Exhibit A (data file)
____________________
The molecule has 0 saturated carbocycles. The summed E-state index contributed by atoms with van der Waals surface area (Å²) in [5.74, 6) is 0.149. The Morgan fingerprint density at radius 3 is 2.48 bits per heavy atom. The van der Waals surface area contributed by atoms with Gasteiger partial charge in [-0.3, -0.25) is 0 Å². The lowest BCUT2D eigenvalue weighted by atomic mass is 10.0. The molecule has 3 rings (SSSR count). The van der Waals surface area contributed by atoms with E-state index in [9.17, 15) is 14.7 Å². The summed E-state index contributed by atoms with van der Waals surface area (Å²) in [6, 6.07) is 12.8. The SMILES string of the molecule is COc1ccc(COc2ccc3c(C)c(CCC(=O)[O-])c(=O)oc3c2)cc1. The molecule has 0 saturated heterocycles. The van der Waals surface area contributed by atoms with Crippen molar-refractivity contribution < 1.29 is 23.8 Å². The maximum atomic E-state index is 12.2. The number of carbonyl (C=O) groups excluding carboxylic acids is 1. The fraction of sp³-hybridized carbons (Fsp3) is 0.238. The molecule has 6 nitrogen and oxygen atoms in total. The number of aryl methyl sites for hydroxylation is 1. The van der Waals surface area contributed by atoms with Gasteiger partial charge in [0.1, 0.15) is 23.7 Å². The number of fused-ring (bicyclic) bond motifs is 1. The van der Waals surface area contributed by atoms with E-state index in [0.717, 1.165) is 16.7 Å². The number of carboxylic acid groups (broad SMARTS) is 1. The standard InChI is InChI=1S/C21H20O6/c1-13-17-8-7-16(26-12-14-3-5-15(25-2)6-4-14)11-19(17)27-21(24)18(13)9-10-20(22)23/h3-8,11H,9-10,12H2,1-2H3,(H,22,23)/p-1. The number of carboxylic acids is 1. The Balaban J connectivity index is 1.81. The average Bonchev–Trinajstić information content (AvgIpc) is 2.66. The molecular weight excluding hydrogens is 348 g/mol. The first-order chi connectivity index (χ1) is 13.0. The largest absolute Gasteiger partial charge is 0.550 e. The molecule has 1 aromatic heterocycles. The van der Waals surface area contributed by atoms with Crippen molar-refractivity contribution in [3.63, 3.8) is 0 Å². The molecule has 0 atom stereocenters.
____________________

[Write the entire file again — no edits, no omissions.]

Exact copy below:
The molecule has 0 saturated carbocycles. The summed E-state index contributed by atoms with van der Waals surface area (Å²) in [5.74, 6) is 0.149. The Morgan fingerprint density at radius 3 is 2.48 bits per heavy atom. The van der Waals surface area contributed by atoms with Gasteiger partial charge in [-0.3, -0.25) is 0 Å². The lowest BCUT2D eigenvalue weighted by atomic mass is 10.0. The molecule has 3 rings (SSSR count). The van der Waals surface area contributed by atoms with E-state index in [9.17, 15) is 14.7 Å². The summed E-state index contributed by atoms with van der Waals surface area (Å²) in [6, 6.07) is 12.8. The SMILES string of the molecule is COc1ccc(COc2ccc3c(C)c(CCC(=O)[O-])c(=O)oc3c2)cc1. The molecule has 0 saturated heterocycles. The van der Waals surface area contributed by atoms with Crippen molar-refractivity contribution < 1.29 is 23.8 Å². The maximum atomic E-state index is 12.2. The number of carbonyl (C=O) groups excluding carboxylic acids is 1. The fraction of sp³-hybridized carbons (Fsp3) is 0.238. The molecule has 6 nitrogen and oxygen atoms in total. The number of aryl methyl sites for hydroxylation is 1. The van der Waals surface area contributed by atoms with Gasteiger partial charge in [0.1, 0.15) is 23.7 Å². The number of fused-ring (bicyclic) bond motifs is 1. The van der Waals surface area contributed by atoms with E-state index in [0.717, 1.165) is 16.7 Å². The number of carboxylic acid groups (broad SMARTS) is 1. The standard InChI is InChI=1S/C21H20O6/c1-13-17-8-7-16(26-12-14-3-5-15(25-2)6-4-14)11-19(17)27-21(24)18(13)9-10-20(22)23/h3-8,11H,9-10,12H2,1-2H3,(H,22,23)/p-1. The number of carboxylic acids is 1. The Balaban J connectivity index is 1.81. The average Bonchev–Trinajstić information content (AvgIpc) is 2.66. The molecular weight excluding hydrogens is 348 g/mol. The first-order chi connectivity index (χ1) is 13.0. The largest absolute Gasteiger partial charge is 0.550 e. The molecule has 1 aromatic heterocycles. The van der Waals surface area contributed by atoms with Crippen molar-refractivity contribution in [3.63, 3.8) is 0 Å². The molecule has 0 atom stereocenters.